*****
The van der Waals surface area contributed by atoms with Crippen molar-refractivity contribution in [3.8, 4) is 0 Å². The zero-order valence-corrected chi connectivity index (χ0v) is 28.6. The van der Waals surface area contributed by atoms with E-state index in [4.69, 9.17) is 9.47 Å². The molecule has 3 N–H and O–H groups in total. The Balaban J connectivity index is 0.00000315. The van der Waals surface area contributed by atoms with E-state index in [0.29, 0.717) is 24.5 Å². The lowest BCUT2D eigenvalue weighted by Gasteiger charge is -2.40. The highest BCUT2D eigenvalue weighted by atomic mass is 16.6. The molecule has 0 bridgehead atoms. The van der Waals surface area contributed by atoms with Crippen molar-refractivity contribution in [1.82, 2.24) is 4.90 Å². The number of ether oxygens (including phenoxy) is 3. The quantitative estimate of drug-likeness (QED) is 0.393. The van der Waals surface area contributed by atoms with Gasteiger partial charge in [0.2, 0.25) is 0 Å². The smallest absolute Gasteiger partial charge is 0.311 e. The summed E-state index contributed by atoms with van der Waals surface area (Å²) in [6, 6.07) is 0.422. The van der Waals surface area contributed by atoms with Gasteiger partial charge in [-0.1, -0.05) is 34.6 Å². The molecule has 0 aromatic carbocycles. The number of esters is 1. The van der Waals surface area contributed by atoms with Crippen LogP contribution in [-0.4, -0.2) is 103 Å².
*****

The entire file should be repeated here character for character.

The van der Waals surface area contributed by atoms with Crippen molar-refractivity contribution in [3.8, 4) is 0 Å². The zero-order valence-corrected chi connectivity index (χ0v) is 28.6. The van der Waals surface area contributed by atoms with E-state index in [4.69, 9.17) is 9.47 Å². The molecule has 3 N–H and O–H groups in total. The Balaban J connectivity index is 0.00000315. The van der Waals surface area contributed by atoms with E-state index in [0.29, 0.717) is 24.5 Å². The lowest BCUT2D eigenvalue weighted by Gasteiger charge is -2.40. The highest BCUT2D eigenvalue weighted by atomic mass is 16.6. The molecule has 0 bridgehead atoms. The van der Waals surface area contributed by atoms with Crippen molar-refractivity contribution in [1.82, 2.24) is 4.90 Å². The number of ether oxygens (including phenoxy) is 3. The quantitative estimate of drug-likeness (QED) is 0.393. The van der Waals surface area contributed by atoms with Gasteiger partial charge in [0.2, 0.25) is 0 Å². The smallest absolute Gasteiger partial charge is 0.311 e. The summed E-state index contributed by atoms with van der Waals surface area (Å²) in [6, 6.07) is 0.422. The van der Waals surface area contributed by atoms with Gasteiger partial charge in [-0.1, -0.05) is 34.6 Å². The molecule has 0 aromatic carbocycles. The number of esters is 1. The van der Waals surface area contributed by atoms with Crippen LogP contribution in [-0.4, -0.2) is 103 Å².